Social media contributes to feelings of financial uncertainty among Gen Z, millennials: Survey

A new Bankrate survey found that social media is a factor in Gen Z and millennials feeling financial uncertainty.

Video Transcript


Social media taking comparison culture to another level. And it’s having an impact on how confident people are feeling about their finances. There’s a new survey out from Bankrate and finds that nearly half of Gen Z and millennial users have felt negatively about their finances from seeing posts by others. Lavish trips, expensive purchases are impacting how kids view money.

And Dave, 64%– this is according to the Bankrate survey– 64% of parents with kids under the age of 18– I know you have three of them– who are on social media think it’s contributed to their kids unrealistic expectations about money. If we take a step back here, we could really apply this to so many different things. Because social media fosters this comparison culture, something that at least I did not have growing up. And it does affect how you think about almost everything, I think, these days.

Everything across the board dramatically. And it’s all, for the most part, negative. I certainly think it hurts our kids’ perceptions. And it hurts their valuing of a dollar, which most kids these days don’t have any.

But I think when you look deeper into this study, it’s impacting all of us. It’s not just our kids. It is certainly impacting Gen Z and millennials more so.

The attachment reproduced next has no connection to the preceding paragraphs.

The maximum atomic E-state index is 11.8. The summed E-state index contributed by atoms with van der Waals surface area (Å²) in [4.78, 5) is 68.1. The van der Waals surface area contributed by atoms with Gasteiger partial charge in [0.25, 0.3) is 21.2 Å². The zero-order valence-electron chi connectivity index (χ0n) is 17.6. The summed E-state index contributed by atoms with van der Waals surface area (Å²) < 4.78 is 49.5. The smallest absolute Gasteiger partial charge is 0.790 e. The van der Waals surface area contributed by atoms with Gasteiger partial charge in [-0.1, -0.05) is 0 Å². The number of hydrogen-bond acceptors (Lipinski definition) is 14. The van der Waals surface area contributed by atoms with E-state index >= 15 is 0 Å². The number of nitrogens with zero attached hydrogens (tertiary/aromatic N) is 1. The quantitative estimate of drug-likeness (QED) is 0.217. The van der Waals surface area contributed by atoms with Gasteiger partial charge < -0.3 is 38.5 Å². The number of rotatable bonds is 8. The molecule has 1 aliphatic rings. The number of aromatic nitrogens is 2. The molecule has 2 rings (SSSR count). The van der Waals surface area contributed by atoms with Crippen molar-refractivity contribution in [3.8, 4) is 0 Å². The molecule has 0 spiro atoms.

But even when you look at the number of Gen X, 31% of Gen Xers are impacted negatively by the images they’re seeing on social media. I can attest myself looking at social media and impacting my perception of the world and feeling like I, too, am not succeeding to the likes of which I would prefer based on other people’s posts. So look– those two numbers stand out. But [? Rochelle, ?] this is an issue for all of us.

I mean, it really is. And it does depend on the lens that you’re looking at this through. Obviously, we saw the lowest number of people who are worrying about their finances based on social media being baby boomers. Well, I think it was about a fifth.

But if you’re younger and you don’t have that lens of really understanding, look, this is not all of people’s real lives. They’re posting a snapshot of their lives. [? Some of ?] [? these is ?] branded content. Some of it’s, you know, not telling the whole story.

But when you’re younger– if you’re very young and you’re not able to understand that and put that context on it, that can be damaging. I mean, they said more than one in three adults who have social media felt worse about their finances after seeing posts, feeling jealous, inadequate, anxious, shame, anger. And this was even more in that Bankrate study. They felt worse about their finances than they did about their attractiveness. And when it’s such a visual platform you have on these social media platforms, I was surprised to see that finances actually make people feel worse than their attractiveness on here.

Yeah, and the numbers really show a regretting our impulse purchases as well on social media. More than 60% report they felt negative about something they bought and regretted it. Put myself in that category as well.

Definitely multiple times.

Big impulse buyer on Instagram.

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